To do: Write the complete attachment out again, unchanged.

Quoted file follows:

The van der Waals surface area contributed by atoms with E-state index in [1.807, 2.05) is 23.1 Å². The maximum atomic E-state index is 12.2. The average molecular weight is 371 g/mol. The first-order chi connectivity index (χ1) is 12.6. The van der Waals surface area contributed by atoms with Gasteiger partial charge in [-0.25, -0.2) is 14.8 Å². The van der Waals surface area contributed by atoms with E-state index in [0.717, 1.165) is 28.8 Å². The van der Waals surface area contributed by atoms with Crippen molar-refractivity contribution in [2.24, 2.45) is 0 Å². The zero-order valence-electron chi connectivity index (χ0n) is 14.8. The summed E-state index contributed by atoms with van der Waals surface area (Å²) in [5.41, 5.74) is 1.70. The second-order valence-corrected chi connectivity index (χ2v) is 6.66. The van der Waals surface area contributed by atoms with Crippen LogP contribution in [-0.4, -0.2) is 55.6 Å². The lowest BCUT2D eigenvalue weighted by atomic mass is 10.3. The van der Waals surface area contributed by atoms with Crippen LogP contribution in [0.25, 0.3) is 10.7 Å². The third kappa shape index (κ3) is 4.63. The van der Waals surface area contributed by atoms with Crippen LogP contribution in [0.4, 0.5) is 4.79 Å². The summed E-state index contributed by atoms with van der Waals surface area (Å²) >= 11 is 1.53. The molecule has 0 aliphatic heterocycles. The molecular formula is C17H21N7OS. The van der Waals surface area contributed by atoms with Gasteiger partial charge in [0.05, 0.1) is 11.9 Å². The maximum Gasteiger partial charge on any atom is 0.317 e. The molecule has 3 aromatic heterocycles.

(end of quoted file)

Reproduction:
The van der Waals surface area contributed by atoms with E-state index in [1.807, 2.05) is 23.1 Å². The maximum atomic E-state index is 12.2. The average molecular weight is 371 g/mol. The first-order chi connectivity index (χ1) is 12.6. The van der Waals surface area contributed by atoms with Gasteiger partial charge in [-0.25, -0.2) is 14.8 Å². The van der Waals surface area contributed by atoms with E-state index in [0.717, 1.165) is 28.8 Å². The van der Waals surface area contributed by atoms with Crippen molar-refractivity contribution in [2.24, 2.45) is 0 Å². The zero-order valence-electron chi connectivity index (χ0n) is 14.8. The summed E-state index contributed by atoms with van der Waals surface area (Å²) in [5.41, 5.74) is 1.70. The second-order valence-corrected chi connectivity index (χ2v) is 6.66. The van der Waals surface area contributed by atoms with Crippen LogP contribution in [-0.4, -0.2) is 55.6 Å². The lowest BCUT2D eigenvalue weighted by atomic mass is 10.3. The van der Waals surface area contributed by atoms with Crippen LogP contribution in [0.25, 0.3) is 10.7 Å². The third kappa shape index (κ3) is 4.63. The van der Waals surface area contributed by atoms with Crippen LogP contribution in [0.4, 0.5) is 4.79 Å². The summed E-state index contributed by atoms with van der Waals surface area (Å²) >= 11 is 1.53. The molecule has 0 aliphatic heterocycles. The molecular formula is C17H21N7OS. The van der Waals surface area contributed by atoms with Gasteiger partial charge in [0.05, 0.1) is 11.9 Å². The maximum Gasteiger partial charge on any atom is 0.317 e. The molecule has 3 aromatic heterocycles.